I remember seeing the original “Borat” movie in theaters in 2006.
I had recently graduated from Indiana University and moved to Jacksonville, Florida to accept a job at a newspaper. I didn’t know anyone there and my father flew into town to hang out with me.
We went to watch the Indianapolis Colts take on the Jacksonville Jaguars and we were really excited. Expectations were high that Peyton Manning would destroy our usually pitiful opponent.
On the Jaguars’ first play, running back Fred Taylor ran for 76 yards. Eventually, the team ran for a franchise record 375 yards and my father and I were taunted by Jags fans leaving the stadium as the Colts were defeated.
(Side note: The radio announcer overhead as we were leaving said, “Looks like another first round playoff exit for the Colts this year.”We ended up winning the Super Bowl that year. So take that.)
Needless to say, my father was depressed. He flew 900 miles to see his favorite team get absolutely destroyed.
So I said to my father, “You need cheering up. Let’s go to a movie.”
He wasn’t in the mood but he went along and we saw “Borat: Cultural Learnings of America for Make Benefit Glorious Nation of Kazakhstan.”
My father had never heard of British comedian Sasha Baron Cohen and he laughed so hard that he almost fell out of his seat. Seriously, I was afraid that the movie theater staff were going to escort us out for causing a disruption.
“Borat” was a huge box office hit, grossing $260 million worldwide. He was a popular Halloween costume for years to come and people would quote the accented character’s iconic “My wiiiiife!” catchphrase. Eventually, the amateur impersonations would rival only Napoleon Dynamite for their ability to annoy.
What made “Borat” so hilarious was a combination of political satire and shock value. The over-the-top parody of foreigners brought to life the xenophobia in the United States. And a few real-life people, including a group of fraternity brothers and a homophobic rodeo cowboy, showed what some Americans are really like.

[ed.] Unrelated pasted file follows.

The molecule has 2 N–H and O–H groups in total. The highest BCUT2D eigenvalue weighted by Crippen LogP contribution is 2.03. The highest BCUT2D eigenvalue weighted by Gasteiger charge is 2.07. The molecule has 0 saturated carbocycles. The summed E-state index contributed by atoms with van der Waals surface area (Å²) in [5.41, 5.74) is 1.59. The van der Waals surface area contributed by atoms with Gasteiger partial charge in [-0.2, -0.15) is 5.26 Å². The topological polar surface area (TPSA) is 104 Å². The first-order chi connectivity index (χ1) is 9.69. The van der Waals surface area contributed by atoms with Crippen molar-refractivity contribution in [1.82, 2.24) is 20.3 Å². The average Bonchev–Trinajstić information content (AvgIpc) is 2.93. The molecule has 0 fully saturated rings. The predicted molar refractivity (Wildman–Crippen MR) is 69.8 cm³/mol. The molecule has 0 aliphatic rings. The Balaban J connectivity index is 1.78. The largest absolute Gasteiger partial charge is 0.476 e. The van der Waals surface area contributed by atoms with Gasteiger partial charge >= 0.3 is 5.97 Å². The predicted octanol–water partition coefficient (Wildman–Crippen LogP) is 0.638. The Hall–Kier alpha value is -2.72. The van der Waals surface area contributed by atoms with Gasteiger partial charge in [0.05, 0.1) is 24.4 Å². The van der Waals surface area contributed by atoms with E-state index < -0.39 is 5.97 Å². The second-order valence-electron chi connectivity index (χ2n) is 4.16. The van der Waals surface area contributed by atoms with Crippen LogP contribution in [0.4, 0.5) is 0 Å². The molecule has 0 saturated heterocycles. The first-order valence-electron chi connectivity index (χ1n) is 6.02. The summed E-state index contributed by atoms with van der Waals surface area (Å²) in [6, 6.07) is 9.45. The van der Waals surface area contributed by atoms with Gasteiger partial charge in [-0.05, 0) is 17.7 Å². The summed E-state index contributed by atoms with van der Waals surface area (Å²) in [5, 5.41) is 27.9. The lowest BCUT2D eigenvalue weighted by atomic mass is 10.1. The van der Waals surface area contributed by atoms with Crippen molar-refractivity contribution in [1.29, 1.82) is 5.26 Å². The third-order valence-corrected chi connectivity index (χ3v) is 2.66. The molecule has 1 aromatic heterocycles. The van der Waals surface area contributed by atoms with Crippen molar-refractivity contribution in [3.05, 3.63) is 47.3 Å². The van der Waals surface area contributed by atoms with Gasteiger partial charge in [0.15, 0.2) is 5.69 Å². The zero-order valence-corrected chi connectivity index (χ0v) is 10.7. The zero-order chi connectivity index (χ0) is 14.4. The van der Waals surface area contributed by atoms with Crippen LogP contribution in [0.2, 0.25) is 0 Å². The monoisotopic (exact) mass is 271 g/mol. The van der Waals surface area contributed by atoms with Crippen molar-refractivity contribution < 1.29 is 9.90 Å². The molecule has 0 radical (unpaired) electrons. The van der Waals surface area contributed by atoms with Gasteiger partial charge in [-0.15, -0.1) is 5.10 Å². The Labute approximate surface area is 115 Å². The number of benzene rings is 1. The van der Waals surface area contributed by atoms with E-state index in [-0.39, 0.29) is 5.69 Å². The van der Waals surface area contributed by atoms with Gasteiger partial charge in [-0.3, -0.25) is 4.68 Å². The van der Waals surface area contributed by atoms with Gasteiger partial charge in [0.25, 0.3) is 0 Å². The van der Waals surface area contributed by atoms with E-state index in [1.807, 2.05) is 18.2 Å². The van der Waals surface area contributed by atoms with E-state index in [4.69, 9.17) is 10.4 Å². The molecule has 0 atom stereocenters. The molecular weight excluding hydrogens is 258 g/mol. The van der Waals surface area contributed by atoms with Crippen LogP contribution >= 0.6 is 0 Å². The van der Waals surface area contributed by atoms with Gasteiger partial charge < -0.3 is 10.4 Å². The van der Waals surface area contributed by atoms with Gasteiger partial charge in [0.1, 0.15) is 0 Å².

Cohen attempted a follow up movie a few years later featuring another one of his characters, Bruno, a gay Austrian fashion reporter. The movie was not nearly as funny and part of the difficulty is that Cohen had become a household name and could no longer trick unsuspecting people with his character. Everyone knew it was a stunt.
Fourteen years later, we finally get a true sequel to “Borat” but people haven’t forgotten the character, making it necessary for the character himself to choose to dress in disguise. Cohen filmed it very quickly and somewhat secretly during the COVID-19 lockdown, although some news reports came out that he had been spotted in character and that a new movie was expected.
Things are much different than they were in 2006. Back then, George W. Bush was president and cell phone cameras didn’t exist (to capture Cohen on the street). Nowadays, real life is so increasingly bizarre and unbelievable that it’s difficult to parody 2020. Donald Trump might be even more “out-there” than the character Borat.
Cohen takes aim at a few modern day targets including anti-maskers, anti-abortion activists, QAnon conspiracy theorists and Rudy Giuliani himself in a climactic appearance that likely has been spoiled by recent news coverage (and quickly I will say that it doesn’t look like Rudy was really touching himself, so the coverage is overblown).
Cohen apparently lived in quarantine with a pair of conspiracy theorists for five days and had to stay in character the entire time. That’s really interesting and I bet a “making of” feature might be more interesting than this actual sequel.
The new wrinkle in this sequel is that Borat is escorted by his 15-year-old daughter played by Bulgarian actress Maria Bakalova. Some of the funniest scenes in the movie involve her character and she’s able to trick some unsuspecting subjects where Cohen is unable.
Due to the lack of anonymity, this sequel relies on a written narrative more than the original movie which was often just a collection of skits. And the story in this sequel is a sweet one, worthy of being told.
But in the end “Borat Subsequent Moviefilm” isn’t very funny and that’s the true barometer of whether it’s a “great success.”
What was once funny about Borat has now become annoying and it’s difficult to have the same impact on audiences who are no longer surprised.
People are much harder to shock nowadays and Cohen’s pranks just fall flat.
In the end, I think much of comedy comes down to surprising an audience. That’s why sequels to comedies are usually terrible (“Caddyshack 2” “Meet the Fockers” “Zoolander 2” and “Anchorman 2” come to mind).
Everyone that hated the first “Borat” movie will hate the sequel just as movie. But I suspect only about half of the people who enjoyed the original comedy will end up liking this new version.